# LF-space

(Redirected from LF space)

In mathematics, an LF-space is a topological vector space (TVS) V that is a locally convex strict inductive limit of a countable inductive system ${\displaystyle (V_{n},i_{nm})}$ of Fréchet spaces.[1] This means that V is a direct limit of the system ${\displaystyle (V_{n},i_{nm})}$ in the category of locally convex topological vector spaces and each ${\displaystyle V_{n}}$ is a Fréchet space. The word "strict" means that each of the bonding maps ${\displaystyle i_{nm}}$ is an embedding of TVSs.

Some authors restrict the term LF-space to mean that V is a strict locally convex inductive limit, which means that the topology induced on ${\displaystyle V_{n}}$ by ${\displaystyle V_{n+1}}$ is identical to the original topology on ${\displaystyle V_{n}}$.[2]

The topology on V can be described by specifying that an absolutely convex subset U is a neighborhood of 0 if and only if ${\displaystyle U\cap V_{n}}$ is an absolutely convex neighborhood of 0 in ${\displaystyle V_{n}}$ for every n.

## Properties

Every LF-space is barrelled and bornological (and thus ultrabornological). Every LF-space is a meager subset of itself.[3] The strict inductive limit of a sequence of complete locally convex spaces (such as Fréchet spaces) is necessarily complete. In particular, every LF-space is complete.[1] An LF-space that is the inductive limit of a countable sequence of separable spaces is separable.[4]

If X is the strict inductive limit of an increasing sequence of Fréchet space Xn then a subset B of X is bounded in X if and only if there exists some n such that B is a bounded subset of Xn.[1]

A linear map from an LF-space into another TVS is continuous if and only if it is sequentially continuous.[5] A linear map from an LF-space X into a Fréchet space Y is continuous if and only if its graph is closed in X × Y.[6] Every bounded linear operator from an LF-space into another TVS is continuous.[7]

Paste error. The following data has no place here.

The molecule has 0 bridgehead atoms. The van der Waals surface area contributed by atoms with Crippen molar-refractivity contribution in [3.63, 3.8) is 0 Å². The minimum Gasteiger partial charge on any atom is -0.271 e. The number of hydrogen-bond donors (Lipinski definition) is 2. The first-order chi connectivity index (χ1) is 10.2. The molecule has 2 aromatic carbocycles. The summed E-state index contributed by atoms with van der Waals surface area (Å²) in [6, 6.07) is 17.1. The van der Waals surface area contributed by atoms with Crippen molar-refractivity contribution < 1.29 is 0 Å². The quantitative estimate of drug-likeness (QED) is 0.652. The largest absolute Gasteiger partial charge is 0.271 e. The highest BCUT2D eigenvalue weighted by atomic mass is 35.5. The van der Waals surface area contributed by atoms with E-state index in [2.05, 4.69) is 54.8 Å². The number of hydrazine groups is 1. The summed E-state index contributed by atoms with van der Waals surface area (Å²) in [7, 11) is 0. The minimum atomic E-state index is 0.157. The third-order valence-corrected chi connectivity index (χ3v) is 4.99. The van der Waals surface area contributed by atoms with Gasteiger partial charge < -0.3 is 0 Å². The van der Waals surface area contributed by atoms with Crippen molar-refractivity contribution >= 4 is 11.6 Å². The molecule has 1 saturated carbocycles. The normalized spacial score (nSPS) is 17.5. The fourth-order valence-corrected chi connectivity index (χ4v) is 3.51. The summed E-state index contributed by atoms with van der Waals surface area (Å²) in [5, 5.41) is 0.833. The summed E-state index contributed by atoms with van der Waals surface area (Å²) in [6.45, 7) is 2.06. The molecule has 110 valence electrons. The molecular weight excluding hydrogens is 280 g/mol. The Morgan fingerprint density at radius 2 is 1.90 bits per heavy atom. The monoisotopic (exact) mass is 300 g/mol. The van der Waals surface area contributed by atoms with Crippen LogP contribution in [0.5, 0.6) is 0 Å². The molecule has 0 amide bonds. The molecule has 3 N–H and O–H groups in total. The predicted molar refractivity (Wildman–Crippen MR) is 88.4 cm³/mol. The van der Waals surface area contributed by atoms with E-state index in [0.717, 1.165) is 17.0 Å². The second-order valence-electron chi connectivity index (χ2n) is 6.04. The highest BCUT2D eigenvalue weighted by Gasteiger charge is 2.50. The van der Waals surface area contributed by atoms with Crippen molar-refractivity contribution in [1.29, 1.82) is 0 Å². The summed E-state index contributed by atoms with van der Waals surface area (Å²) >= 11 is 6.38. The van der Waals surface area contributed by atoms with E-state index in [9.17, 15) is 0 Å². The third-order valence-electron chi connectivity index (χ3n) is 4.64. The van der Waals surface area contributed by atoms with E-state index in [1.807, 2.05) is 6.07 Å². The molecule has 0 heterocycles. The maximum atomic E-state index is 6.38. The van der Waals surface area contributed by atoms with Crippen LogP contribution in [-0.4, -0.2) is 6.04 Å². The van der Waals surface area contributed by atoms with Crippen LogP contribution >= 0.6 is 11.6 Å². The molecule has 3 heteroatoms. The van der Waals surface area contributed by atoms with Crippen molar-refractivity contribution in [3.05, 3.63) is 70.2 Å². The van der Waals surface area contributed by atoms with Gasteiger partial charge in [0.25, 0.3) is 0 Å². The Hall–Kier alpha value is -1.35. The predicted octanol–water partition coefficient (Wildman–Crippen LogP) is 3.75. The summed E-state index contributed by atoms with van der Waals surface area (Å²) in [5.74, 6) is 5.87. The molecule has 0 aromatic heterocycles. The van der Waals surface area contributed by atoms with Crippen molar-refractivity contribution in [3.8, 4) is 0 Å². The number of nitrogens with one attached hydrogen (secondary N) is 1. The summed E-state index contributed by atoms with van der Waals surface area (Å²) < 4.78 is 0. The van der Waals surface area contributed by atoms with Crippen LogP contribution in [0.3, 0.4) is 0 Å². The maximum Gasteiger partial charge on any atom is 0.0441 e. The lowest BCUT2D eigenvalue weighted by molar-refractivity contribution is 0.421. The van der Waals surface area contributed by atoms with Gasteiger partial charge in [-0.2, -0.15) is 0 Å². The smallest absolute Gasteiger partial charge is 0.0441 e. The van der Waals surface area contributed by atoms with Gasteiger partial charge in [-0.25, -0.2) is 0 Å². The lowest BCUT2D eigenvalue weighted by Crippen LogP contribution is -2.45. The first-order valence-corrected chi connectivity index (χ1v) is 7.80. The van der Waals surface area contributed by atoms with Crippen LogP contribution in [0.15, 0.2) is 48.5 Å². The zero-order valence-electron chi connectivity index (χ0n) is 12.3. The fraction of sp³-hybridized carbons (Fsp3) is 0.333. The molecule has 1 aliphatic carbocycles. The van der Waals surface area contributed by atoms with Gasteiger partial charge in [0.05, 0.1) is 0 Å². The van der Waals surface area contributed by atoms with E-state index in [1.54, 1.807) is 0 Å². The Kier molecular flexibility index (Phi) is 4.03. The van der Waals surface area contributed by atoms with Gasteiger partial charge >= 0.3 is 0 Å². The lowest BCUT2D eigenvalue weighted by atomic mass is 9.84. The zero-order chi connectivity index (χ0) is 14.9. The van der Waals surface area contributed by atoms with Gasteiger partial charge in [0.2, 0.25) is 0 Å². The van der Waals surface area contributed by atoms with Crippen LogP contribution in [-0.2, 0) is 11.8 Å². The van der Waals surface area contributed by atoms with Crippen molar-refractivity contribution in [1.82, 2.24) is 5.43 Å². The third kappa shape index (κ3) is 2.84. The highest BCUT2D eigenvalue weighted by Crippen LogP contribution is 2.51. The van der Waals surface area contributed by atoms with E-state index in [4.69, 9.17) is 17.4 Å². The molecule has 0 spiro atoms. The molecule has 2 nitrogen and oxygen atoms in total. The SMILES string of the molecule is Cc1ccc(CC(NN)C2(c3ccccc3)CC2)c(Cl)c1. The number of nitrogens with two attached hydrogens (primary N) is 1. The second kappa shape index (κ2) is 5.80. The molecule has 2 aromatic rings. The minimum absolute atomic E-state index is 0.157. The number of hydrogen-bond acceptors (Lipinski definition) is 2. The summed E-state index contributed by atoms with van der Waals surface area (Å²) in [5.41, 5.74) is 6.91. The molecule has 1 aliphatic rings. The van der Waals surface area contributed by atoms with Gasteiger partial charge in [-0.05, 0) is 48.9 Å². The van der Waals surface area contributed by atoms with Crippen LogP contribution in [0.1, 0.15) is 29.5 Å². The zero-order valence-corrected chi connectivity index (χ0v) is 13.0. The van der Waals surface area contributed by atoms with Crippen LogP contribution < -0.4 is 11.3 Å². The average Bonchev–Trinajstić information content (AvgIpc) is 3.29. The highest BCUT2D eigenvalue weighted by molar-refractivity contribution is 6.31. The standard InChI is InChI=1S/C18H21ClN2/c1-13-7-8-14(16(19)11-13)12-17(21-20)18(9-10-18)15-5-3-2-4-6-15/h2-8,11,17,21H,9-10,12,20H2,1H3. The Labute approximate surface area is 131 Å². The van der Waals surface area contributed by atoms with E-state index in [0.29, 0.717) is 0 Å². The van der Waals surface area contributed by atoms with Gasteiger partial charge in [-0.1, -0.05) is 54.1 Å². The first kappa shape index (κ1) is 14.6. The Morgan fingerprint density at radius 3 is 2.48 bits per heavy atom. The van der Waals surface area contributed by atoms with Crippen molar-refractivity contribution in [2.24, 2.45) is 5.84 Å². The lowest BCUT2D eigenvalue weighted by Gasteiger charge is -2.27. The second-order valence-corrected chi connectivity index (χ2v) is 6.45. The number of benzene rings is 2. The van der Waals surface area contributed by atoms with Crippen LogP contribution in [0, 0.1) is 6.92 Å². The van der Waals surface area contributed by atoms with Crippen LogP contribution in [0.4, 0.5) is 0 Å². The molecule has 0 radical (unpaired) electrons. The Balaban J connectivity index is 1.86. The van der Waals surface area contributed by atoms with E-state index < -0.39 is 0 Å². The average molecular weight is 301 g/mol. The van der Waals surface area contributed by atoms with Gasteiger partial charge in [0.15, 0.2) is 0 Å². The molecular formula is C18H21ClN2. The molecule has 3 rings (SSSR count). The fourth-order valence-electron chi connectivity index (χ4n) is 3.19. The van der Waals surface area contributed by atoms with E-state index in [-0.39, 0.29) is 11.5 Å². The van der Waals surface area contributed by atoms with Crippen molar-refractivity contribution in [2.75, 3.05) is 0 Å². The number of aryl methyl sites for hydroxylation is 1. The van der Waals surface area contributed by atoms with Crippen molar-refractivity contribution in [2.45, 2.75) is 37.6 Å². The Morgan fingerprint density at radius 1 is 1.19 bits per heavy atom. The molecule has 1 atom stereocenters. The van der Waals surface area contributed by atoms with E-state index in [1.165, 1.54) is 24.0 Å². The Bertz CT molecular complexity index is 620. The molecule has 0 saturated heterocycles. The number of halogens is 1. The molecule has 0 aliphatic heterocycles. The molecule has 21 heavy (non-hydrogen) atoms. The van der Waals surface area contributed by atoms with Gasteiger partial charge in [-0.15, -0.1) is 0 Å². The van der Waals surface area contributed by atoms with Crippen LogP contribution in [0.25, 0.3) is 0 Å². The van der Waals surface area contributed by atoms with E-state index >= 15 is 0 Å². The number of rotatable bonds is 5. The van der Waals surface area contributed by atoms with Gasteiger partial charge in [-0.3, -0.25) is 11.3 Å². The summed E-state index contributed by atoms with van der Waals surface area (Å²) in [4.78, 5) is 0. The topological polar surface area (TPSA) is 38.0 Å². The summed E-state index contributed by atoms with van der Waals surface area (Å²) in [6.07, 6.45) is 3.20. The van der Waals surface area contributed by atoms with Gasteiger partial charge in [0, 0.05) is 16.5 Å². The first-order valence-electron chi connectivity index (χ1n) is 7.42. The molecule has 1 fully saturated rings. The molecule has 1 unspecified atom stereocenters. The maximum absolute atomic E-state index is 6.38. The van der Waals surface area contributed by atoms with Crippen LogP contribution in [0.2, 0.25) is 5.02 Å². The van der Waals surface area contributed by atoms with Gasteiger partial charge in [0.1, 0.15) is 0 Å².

If X is an LF-space defined by a sequence ${\displaystyle \left(X_{i}\right)_{i=1}^{\infty }}$  then the strong dual space ${\displaystyle X_{b}^{\prime }}$  of X is a Fréchet space if and only if all Xi are normable.[8] Thus the strong dual space of an LF-space is a Fréchet space if and only if it is an LB-space.

## Examples

### Space of smooth compactly supported functions

A typical example of an LF-space is, ${\displaystyle C_{c}^{\infty }(\mathbb {R} ^{n})}$ , the space of all infinitely differentiable functions on ${\displaystyle \mathbb {R} ^{n}}$  with compact support. The LF-space structure is obtained by considering a sequence of compact sets ${\displaystyle K_{1}\subset K_{2}\subset \ldots \subset K_{i}\subset \ldots \subset \mathbb {R} ^{n}}$  with ${\displaystyle \bigcup _{i}K_{i}=\mathbb {R} ^{n}}$  and for all i, ${\displaystyle K_{i}}$  is a subset of the interior of ${\displaystyle K_{i+1}}$ . Such a sequence could be the balls of radius i centered at the origin. The space ${\displaystyle C_{c}^{\infty }(K_{i})}$  of infinitely differentiable functions on ${\displaystyle \mathbb {R} ^{n}}$  with compact support contained in ${\displaystyle K_{i}}$  has a natural Fréchet space structure and ${\displaystyle C_{c}^{\infty }(\mathbb {R} ^{n})}$  inherits its LF-space structure as described above. The LF-space topology does not depend on the particular sequence of compact sets ${\displaystyle K_{i}}$ .

With this LF-space structure, ${\displaystyle C_{c}^{\infty }(\mathbb {R} ^{n})}$  is known as the space of test functions, of fundamental importance in the theory of distributions.

### Direct limit of finite-dimensional spaces

Suppose that for every positive integer n, ${\displaystyle X_{n}:=\mathbb {R} ^{n}}$  and for m < n, consider Xm as a vector subspace of Xn via the canonical embedding XmXn defined by sending ${\displaystyle x=\left(x_{1},\ldots ,x_{m}\right)\in X_{m}}$  to ${\displaystyle \left(x_{1},\ldots ,x_{m},0,\ldots ,0\right)}$ . Denote the resulting LF-space by X. The continuous dual space ${\displaystyle X^{\prime }}$  of X is equal to the algebraic dual space of X and the weak topology on ${\displaystyle X^{\prime }}$  is equal to the strong topology on ${\displaystyle X^{\prime }}$  (i.e. ${\displaystyle X_{\sigma }^{\prime }=X_{b}^{\prime }}$ ).[9] Furthermore, the canonical map of X into the continuous dual space of ${\displaystyle X_{\sigma }^{\prime }}$  is surjective.[9]

## References

1. ^ a b c Schaefer 1999, pp. 59-61.
2. ^ Helgason, Sigurdur (2000). Groups and geometric analysis : integral geometry, invariant differential operators, and spherical functions (Reprinted with corr. ed.). Providence, R.I: American Mathematical Society. p. 398. ISBN 0-8218-2673-5.
3. ^ Narici 2011, p. 435.
4. ^ Narici 2011, p. 436.
5. ^ Treves 2006, p. 141.
6. ^ Treves 2006, p. 173.
7. ^ Treves 2006, p. 142.
8. ^ Treves 2006, p. 201.
9. ^ a b Schaefer 1999, p. 201.